News Release

Herpes infections take major economic toll globally, new research shows

Peer-Reviewed Publication

University of Utah Health

Genital herpes infections and their related complications lead to billions of dollars in health care expenditures and productivity losses globally, according to the first ever global estimates of the economic costs of these conditions.

The paper, which publishes July 1st in the journal BMC Global and Public Health, calls for greater investment in prevention of herpes transmission, including concerted efforts to develop effective vaccines against this common virus.

Corresponding author Nathorn Chaiyakunapruk, PharmD, PhD, professor of pharmacotherapy, and Haeseon Lee, PharmD, research fellow in pharmacotherapy, both at the College of Pharmacy of University of Utah Health, performed the research in collaboration with the World Health Organization and other academic institutions. They detail the associated economic cost estimates for genital herpes globally and by region.

Herpes is caused by infection with one of two types of the herpes simplex virus (HSV). Around two thirds of people (67%) aged 0-49 globally have HSV-1, according to the latest published statistics. It is mostly acquired in childhood, spreads by oral contact and causes infections in or around the mouth (oral herpes or cold sores). Adults can acquire genital HSV-1 infection through sexual contact if they were not infected during childhood. Type 2 spreads by sexual contact and causes genital herpes. Approximately 13% of the world’s population aged 15–49 years are living with HSV-2 infection.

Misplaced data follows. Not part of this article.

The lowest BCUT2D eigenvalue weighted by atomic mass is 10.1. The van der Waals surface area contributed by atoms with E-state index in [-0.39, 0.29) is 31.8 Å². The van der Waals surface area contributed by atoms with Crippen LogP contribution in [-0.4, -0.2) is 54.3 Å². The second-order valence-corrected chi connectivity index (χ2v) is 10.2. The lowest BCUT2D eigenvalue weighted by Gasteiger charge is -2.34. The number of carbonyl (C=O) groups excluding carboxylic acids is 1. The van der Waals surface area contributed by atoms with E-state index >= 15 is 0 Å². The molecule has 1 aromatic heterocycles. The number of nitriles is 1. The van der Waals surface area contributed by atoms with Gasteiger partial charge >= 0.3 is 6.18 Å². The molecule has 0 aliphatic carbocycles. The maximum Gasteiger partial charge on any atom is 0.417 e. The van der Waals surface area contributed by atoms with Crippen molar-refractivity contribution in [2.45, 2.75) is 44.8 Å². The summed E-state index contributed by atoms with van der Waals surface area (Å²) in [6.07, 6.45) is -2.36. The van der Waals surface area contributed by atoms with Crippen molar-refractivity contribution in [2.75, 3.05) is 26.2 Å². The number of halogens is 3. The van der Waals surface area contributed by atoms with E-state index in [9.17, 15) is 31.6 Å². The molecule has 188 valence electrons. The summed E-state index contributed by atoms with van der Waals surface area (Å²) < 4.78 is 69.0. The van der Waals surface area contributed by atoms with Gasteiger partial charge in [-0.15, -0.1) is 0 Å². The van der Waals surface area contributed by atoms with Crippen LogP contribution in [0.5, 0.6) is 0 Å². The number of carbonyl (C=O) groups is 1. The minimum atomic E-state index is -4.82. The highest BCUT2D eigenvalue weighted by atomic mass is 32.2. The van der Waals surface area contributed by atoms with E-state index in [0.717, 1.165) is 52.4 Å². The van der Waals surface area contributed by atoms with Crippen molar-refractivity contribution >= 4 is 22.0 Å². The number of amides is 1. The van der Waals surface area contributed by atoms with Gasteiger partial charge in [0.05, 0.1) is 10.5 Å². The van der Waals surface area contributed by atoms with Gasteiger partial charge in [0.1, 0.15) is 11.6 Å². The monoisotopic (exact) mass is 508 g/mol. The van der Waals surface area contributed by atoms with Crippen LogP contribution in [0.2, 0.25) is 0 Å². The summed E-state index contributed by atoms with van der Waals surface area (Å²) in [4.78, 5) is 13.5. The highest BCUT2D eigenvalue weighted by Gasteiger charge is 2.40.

In addition to sores and blisters, HSV can cause other more serious complications requiring healthcare attention, including a rare chance of mother to child transmission during childbirth, and increased risk of HIV infection.


More information on herpes:

Let’s Talk Herpes video explainer:

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